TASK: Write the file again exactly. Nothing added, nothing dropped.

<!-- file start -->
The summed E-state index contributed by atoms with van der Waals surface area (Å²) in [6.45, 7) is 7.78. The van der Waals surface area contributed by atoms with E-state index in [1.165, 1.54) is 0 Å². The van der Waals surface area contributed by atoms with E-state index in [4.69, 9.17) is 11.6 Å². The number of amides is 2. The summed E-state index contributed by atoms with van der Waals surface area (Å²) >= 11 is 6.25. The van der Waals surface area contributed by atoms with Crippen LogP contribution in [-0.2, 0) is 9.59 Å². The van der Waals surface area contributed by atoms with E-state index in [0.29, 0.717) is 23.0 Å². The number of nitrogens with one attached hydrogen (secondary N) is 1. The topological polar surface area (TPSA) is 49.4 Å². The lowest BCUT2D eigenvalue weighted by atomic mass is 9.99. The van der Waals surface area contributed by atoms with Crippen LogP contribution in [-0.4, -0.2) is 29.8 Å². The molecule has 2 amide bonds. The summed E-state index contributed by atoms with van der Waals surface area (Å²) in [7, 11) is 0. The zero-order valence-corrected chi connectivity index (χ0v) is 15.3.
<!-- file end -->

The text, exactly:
The summed E-state index contributed by atoms with van der Waals surface area (Å²) in [6.45, 7) is 7.78. The van der Waals surface area contributed by atoms with E-state index in [1.165, 1.54) is 0 Å². The van der Waals surface area contributed by atoms with E-state index in [4.69, 9.17) is 11.6 Å². The number of amides is 2. The summed E-state index contributed by atoms with van der Waals surface area (Å²) >= 11 is 6.25. The van der Waals surface area contributed by atoms with Crippen LogP contribution in [-0.2, 0) is 9.59 Å². The van der Waals surface area contributed by atoms with E-state index in [0.29, 0.717) is 23.0 Å². The number of nitrogens with one attached hydrogen (secondary N) is 1. The topological polar surface area (TPSA) is 49.4 Å². The lowest BCUT2D eigenvalue weighted by atomic mass is 9.99. The van der Waals surface area contributed by atoms with Crippen LogP contribution in [-0.4, -0.2) is 29.8 Å². The molecule has 2 amide bonds. The summed E-state index contributed by atoms with van der Waals surface area (Å²) in [7, 11) is 0. The zero-order valence-corrected chi connectivity index (χ0v) is 15.3.